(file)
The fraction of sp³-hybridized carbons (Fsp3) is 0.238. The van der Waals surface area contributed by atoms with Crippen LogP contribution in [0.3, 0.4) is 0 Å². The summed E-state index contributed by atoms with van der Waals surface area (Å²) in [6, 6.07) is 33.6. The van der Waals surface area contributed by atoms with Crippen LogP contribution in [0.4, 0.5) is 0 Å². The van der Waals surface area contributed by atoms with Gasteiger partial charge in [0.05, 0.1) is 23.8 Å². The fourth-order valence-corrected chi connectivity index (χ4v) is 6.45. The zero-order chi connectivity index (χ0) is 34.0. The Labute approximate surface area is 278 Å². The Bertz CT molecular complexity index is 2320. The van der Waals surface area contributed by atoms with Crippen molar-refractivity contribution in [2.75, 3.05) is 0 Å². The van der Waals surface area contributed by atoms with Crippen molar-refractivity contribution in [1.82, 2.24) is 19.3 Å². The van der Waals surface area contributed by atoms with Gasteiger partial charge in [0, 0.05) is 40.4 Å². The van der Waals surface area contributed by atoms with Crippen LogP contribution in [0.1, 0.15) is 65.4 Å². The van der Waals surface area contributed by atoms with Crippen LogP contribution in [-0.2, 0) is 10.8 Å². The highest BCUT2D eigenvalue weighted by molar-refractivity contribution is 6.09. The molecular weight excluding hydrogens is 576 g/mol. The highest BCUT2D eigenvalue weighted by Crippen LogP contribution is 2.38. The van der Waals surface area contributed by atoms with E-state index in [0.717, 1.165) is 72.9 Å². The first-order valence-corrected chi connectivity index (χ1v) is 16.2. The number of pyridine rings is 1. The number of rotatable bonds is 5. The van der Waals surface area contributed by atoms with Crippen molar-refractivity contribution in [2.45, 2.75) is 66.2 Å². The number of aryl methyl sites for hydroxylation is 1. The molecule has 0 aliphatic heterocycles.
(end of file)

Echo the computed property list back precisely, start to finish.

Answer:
The fraction of sp³-hybridized carbons (Fsp3) is 0.238. The van der Waals surface area contributed by atoms with Crippen LogP contribution in [0.3, 0.4) is 0 Å². The summed E-state index contributed by atoms with van der Waals surface area (Å²) in [6, 6.07) is 33.6. The van der Waals surface area contributed by atoms with Crippen LogP contribution in [0.4, 0.5) is 0 Å². The van der Waals surface area contributed by atoms with Gasteiger partial charge in [0.05, 0.1) is 23.8 Å². The fourth-order valence-corrected chi connectivity index (χ4v) is 6.45. The zero-order chi connectivity index (χ0) is 34.0. The Labute approximate surface area is 278 Å². The Bertz CT molecular complexity index is 2320. The van der Waals surface area contributed by atoms with Crippen molar-refractivity contribution in [2.75, 3.05) is 0 Å². The van der Waals surface area contributed by atoms with Crippen molar-refractivity contribution in [1.82, 2.24) is 19.3 Å². The van der Waals surface area contributed by atoms with Gasteiger partial charge in [0, 0.05) is 40.4 Å². The van der Waals surface area contributed by atoms with Crippen LogP contribution in [0.1, 0.15) is 65.4 Å². The van der Waals surface area contributed by atoms with Crippen LogP contribution in [-0.2, 0) is 10.8 Å². The highest BCUT2D eigenvalue weighted by molar-refractivity contribution is 6.09. The molecular weight excluding hydrogens is 576 g/mol. The highest BCUT2D eigenvalue weighted by Crippen LogP contribution is 2.38. The van der Waals surface area contributed by atoms with E-state index in [0.717, 1.165) is 72.9 Å². The first-order valence-corrected chi connectivity index (χ1v) is 16.2. The number of pyridine rings is 1. The number of rotatable bonds is 5. The van der Waals surface area contributed by atoms with Crippen molar-refractivity contribution in [2.45, 2.75) is 66.2 Å². The number of aryl methyl sites for hydroxylation is 1. The molecule has 0 aliphatic heterocycles.